Clark shared the news on Twitter: “I’ve decided to donate
my brain to the Parkinson’s UK Brain Bank. I was so impressed with the research
work being carried out when I visited the facility with [Rory Cellan-Jones]”.
Clark has already raised thousands of pounds for
Parkinson’s UK, become a celebrity ‘Champion’ for the charity, and worked to
challenge stigma surrounding the condition.
He shared a video in which Cellan-Jones, a BBC technology correspondent who also has Parkinson’s, went behind the scenes of the Brain Bank at Imperial College London’s Hammersmith campus, in the UK. Cellan-Jones spoke to Professor Steve Gentleman in the dissection room, who explained that donated brain tissue is vital to research efforts. He concluded the visit by pledging his own brain.
Clark said: “The brain is the most precious thing we have.
It contains our loves, memories and our personality. Giving it to medical
research is the greatest gift I can offer. Imagine if your brain was the one
that unlocked a cure for this devastating neurological condition?”
He also highlighted that scientific research on brains was
“essential” to finding treatments for the condition.
In the UK, National Health Service organ donation is
considered distinct from brain donation – those wishing to pledge their brain
must submit separate forms to brain banks. Imperial College London is home to the
world’s only brain bank for Parkinson’s research and receives around 120
donations each year.
Fans and members of the Parkinson’s community shared their
admiration for Clark on Twitter, and contributed stories of how family members,
or they themselves, had also pledged their brains.
Twitter user Lisa was inspired by Clark and Cellan-Jones:
Twitter user, Kathryn Dainty, said that her parents had also decided to donate their brains:
While Twitter user Katie Hofman expressed appreciation for Clark as a presenter:
Charity Parkinson’s UK voiced its gratitude for Clark’s ongoing support:
Lead image credit: Lawrence Lustig/PDC
The Parkinson’s UK Brain Bank
The Parkinson’s UK Brain Bank is the only brain bank in the world dedicated to Parkinson’s research. Each brain is split into 250 samples which can then be used in scientific projects. This brain tissue contributes to scientists’ understanding of the condition and the development of new treatments. Many neurological conditions, including Parkinson’s, are unique to humans which means it can be difficult to conduct research on animal brains.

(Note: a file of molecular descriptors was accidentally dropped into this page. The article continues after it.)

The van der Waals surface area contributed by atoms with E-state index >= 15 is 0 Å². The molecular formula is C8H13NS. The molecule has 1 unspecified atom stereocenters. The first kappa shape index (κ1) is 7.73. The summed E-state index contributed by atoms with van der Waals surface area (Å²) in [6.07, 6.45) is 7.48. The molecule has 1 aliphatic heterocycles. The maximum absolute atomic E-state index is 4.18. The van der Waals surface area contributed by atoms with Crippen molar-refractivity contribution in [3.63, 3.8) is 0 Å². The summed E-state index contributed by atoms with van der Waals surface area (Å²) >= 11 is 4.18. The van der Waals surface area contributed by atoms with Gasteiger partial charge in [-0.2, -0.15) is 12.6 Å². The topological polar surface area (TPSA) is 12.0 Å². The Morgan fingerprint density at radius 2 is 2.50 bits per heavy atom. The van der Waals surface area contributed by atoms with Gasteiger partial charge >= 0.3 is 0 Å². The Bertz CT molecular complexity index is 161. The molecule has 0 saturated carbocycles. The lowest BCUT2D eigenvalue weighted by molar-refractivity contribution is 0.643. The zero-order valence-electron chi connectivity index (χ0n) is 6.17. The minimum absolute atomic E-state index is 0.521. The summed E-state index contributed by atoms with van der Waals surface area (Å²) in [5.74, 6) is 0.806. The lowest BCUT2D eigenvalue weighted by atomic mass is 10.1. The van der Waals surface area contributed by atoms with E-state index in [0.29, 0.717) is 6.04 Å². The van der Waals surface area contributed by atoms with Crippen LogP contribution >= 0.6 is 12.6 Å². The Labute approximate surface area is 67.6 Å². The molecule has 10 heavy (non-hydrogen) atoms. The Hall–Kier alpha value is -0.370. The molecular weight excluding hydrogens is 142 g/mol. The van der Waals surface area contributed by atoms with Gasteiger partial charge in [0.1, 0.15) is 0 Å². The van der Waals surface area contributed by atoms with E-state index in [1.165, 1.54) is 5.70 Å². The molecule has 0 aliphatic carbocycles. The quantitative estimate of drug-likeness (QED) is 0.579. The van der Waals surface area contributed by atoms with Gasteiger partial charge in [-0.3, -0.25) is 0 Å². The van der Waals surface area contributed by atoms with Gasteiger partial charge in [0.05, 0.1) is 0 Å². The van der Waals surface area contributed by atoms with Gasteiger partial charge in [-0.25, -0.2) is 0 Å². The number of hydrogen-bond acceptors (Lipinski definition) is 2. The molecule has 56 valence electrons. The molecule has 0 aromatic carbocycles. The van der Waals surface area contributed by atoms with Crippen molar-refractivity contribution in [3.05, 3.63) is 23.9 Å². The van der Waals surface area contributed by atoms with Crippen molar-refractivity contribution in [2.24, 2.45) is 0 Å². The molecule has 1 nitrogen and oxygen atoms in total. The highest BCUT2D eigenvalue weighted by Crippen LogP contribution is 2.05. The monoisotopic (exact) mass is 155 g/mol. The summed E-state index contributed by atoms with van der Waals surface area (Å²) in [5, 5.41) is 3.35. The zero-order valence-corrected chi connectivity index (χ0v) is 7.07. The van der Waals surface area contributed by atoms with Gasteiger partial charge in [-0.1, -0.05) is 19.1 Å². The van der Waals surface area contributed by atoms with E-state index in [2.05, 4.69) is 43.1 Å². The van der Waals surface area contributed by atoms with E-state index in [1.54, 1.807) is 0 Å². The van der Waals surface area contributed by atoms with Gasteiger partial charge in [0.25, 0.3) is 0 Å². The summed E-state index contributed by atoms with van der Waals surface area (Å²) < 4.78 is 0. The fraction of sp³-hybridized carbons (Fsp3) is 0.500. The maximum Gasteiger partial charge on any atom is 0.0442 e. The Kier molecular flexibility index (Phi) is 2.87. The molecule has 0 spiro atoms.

The organisation accepts brains from donors with or without Parkinson’s and plans to joint-fund a new digital brain bank, allowing scientists over the world to benefit from these pledged brains.
The two-day programme is created by people with Parkinson’s, for people w
4 days ago
Stay tuned for series two of the Parkinson’s Life podcast
The award-winning Parkinson’s Life podcast is back this month. Helping to amplify the voices of the international Parkinson’s community, the podcast has so far reached more than 12,000 people around the world. Thanks to the support of pharmaceutical companies, and the backing of a grant from the Boston Scientific Foundation Europe, the second series will bring together people with Parkinson’s disease and experts in their field to explore topics such as sleep hygiene, exercise and mental health, and to offer advice to listeners. Sandrine Bazile, president of the Boston Scientific Foundation Europe, says: “We fully support this project because it mirrors perfectly our mission to improve patient wellbeing using innovative solutions. We believe in the importance of the [Parkinson’s Life] podcast series, with its aim to improve the information and education available to people with Parkinson’s and their families – to help them live life to the full.”
How Parkinson’s disease could impact the way you see art
A new study from a team at the University of Pennsylvania’s Perelman School of Medicine, US, has indicated that Parkinson’s disease could affect the way people experience art. The researchers asked 43 people with the condition and 40 controls to make judgements about 10 paintings by American artist Jackson Pollock and 10 by Dutch painter Piet Mondrian, rating them according to factors including liking, beauty, motion, complexity and colour-saturation. The participants with Parkinson’s showed more of a preference for ‘high-motion’ art. They also showed a lower recognition of movement compared to controls, suggesting that the brain’s motor system may help interpret movement from static visual cues. However, the research team noted that many of the participants were on their usual medication, and that the impact of dopamine agonists on the experience of art would also need to be considered.
Neuroticism may increase risk of Parkinson’s disease, research finds
Researchers at Florida State University, US, have found that neuroticism – a personality trait that affects how people experience negative emotions – is associated with a higher risk of developing Parkinson’s disease. The scientists analysed data collected by biomedical database UK Biobank on nearly 500,000 participants aged 40 to 69. Using health records to determine the incidence of Parkinson’s disease in these participants, they found that those who scored in the top quartile of neuroticism were 80% more at risk of developing Parkinson’s than those who scored lower. Antonio Terracciano, lead researcher of the study, said: “Our findings suggest that some emotional vulnerability is present early in life, years before the development of Parkinson’s disease. It kind of gives you a better understanding of the risk factors for the disease and what could be a contributing cause […] The evidence is convincing.”